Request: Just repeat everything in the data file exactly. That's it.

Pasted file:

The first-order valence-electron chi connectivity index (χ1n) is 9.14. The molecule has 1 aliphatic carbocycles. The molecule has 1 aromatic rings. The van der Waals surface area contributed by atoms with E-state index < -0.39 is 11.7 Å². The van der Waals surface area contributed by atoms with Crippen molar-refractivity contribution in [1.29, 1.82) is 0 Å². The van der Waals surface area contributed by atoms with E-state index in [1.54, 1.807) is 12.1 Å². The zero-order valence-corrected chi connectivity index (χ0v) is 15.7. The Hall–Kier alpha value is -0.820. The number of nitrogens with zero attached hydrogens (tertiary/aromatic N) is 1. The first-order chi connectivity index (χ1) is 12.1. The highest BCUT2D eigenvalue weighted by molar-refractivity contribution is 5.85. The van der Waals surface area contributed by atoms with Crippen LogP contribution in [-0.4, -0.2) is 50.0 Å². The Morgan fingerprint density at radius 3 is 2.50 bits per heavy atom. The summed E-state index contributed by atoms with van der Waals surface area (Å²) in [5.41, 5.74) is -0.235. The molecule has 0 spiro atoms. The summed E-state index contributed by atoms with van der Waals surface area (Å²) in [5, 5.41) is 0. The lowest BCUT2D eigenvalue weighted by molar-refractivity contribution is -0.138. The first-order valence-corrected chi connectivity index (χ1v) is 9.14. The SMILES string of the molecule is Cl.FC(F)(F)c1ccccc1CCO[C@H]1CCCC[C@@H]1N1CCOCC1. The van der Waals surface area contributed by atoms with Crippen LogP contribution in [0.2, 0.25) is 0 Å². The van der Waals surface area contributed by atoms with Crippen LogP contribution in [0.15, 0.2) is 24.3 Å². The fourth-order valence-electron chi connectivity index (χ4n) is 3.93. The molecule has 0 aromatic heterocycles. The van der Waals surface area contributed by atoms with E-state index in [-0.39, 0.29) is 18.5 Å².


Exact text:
The first-order valence-electron chi connectivity index (χ1n) is 9.14. The molecule has 1 aliphatic carbocycles. The molecule has 1 aromatic rings. The van der Waals surface area contributed by atoms with E-state index < -0.39 is 11.7 Å². The van der Waals surface area contributed by atoms with Crippen molar-refractivity contribution in [1.29, 1.82) is 0 Å². The van der Waals surface area contributed by atoms with E-state index in [1.54, 1.807) is 12.1 Å². The zero-order valence-corrected chi connectivity index (χ0v) is 15.7. The Hall–Kier alpha value is -0.820. The number of nitrogens with zero attached hydrogens (tertiary/aromatic N) is 1. The first-order chi connectivity index (χ1) is 12.1. The highest BCUT2D eigenvalue weighted by molar-refractivity contribution is 5.85. The van der Waals surface area contributed by atoms with Crippen LogP contribution in [-0.4, -0.2) is 50.0 Å². The Morgan fingerprint density at radius 3 is 2.50 bits per heavy atom. The summed E-state index contributed by atoms with van der Waals surface area (Å²) in [5.41, 5.74) is -0.235. The molecule has 0 spiro atoms. The summed E-state index contributed by atoms with van der Waals surface area (Å²) in [5, 5.41) is 0. The lowest BCUT2D eigenvalue weighted by molar-refractivity contribution is -0.138. The first-order valence-corrected chi connectivity index (χ1v) is 9.14. The SMILES string of the molecule is Cl.FC(F)(F)c1ccccc1CCO[C@H]1CCCC[C@@H]1N1CCOCC1. The van der Waals surface area contributed by atoms with Crippen LogP contribution in [0.2, 0.25) is 0 Å². The van der Waals surface area contributed by atoms with Crippen LogP contribution in [0.15, 0.2) is 24.3 Å². The fourth-order valence-electron chi connectivity index (χ4n) is 3.93. The molecule has 0 aromatic heterocycles. The van der Waals surface area contributed by atoms with E-state index in [-0.39, 0.29) is 18.5 Å².